Sunday, September 26, 1999 Published at 16:46 GMT 17:46 UK
Blair denies interest in GM
Tony Blair: Tried to point the way to the party in Bournemouth
Prime Minister Tony Blair has defended his stance on genetically-modified foods after criticism from within his party.
The hostile question won a smattering of applause from the conference floor.
In his reply, the prime minister admitted the issue had caused great public concern, but insisted he had not taken any rash decisions.
"I'm not on either side of the debate," he told delegates.
He stressed the government had not approved any new GM foods for sale in the United Kingdom since it took power.
Mr Blair tried to counter the perception his government favours the GM companies over opponents of the new technology - some of whom had already staged a protest in Bournemouth.
"We've got absolutely no interest in it at all except that we're trying to do the right thing," he said.
"I don't stand here saying GM foods or any other type of foods are a good thing.
"All I'm saying is that it's important we proceed on the evidence."
He added that the advice to the government from the chief scientist, which listed the potential benefits of GM crops as well as the dangers, was widely available.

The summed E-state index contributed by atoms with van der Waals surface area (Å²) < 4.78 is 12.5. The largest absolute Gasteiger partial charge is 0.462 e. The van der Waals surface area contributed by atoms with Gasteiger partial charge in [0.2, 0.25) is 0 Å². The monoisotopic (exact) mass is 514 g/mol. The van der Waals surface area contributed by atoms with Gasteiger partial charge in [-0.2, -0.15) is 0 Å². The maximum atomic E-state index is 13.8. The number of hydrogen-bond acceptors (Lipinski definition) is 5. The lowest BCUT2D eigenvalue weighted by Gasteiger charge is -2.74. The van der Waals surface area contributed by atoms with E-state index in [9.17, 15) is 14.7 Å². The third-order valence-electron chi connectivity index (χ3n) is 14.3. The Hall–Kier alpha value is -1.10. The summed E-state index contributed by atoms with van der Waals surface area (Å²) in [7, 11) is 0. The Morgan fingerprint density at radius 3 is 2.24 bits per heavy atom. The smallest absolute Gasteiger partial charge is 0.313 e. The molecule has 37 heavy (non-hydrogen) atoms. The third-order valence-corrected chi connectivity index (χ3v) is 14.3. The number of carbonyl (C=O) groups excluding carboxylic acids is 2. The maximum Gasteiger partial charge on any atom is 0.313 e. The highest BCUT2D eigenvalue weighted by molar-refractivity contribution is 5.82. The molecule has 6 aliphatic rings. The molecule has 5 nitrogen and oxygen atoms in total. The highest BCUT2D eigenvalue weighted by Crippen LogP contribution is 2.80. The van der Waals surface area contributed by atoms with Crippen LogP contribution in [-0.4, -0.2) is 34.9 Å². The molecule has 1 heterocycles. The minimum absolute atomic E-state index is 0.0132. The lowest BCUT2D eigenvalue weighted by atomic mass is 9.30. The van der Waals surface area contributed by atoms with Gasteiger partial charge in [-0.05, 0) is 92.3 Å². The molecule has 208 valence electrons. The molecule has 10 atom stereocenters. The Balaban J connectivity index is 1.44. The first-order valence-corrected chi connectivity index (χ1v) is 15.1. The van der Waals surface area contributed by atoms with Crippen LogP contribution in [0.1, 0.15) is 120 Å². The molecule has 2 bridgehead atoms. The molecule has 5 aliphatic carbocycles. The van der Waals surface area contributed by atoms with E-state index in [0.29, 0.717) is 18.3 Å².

Blair defines radicalism
After a day dominated by his spokesman's comment that Mr Blair hoped to remain in power for a decade, the prime minister also insisted he sought power for more than its own sake.
"Our journey has just begun - there is still a great deal we have to do for this country," he said.
But he again insisted he would not allow his party to repeat the mistakes he perceives it has made in the past of spending too much money.
"I want the money coming into the health service ... to be sustained year on year in the future so that it can get the investment it needs."
Mr Blair appealed to traditional Labour supporters not to desert the party.
He described New Labour's approach as "traditional values in a modern setting - it doesn't mean the abandonment of our values".
Mr Blair described the government's initiatives on literacy and numeracy as "radical" politics for the end of the 20th century.
"I'm content and want to be known as a radical ... because I can actually see things happening on the ground."
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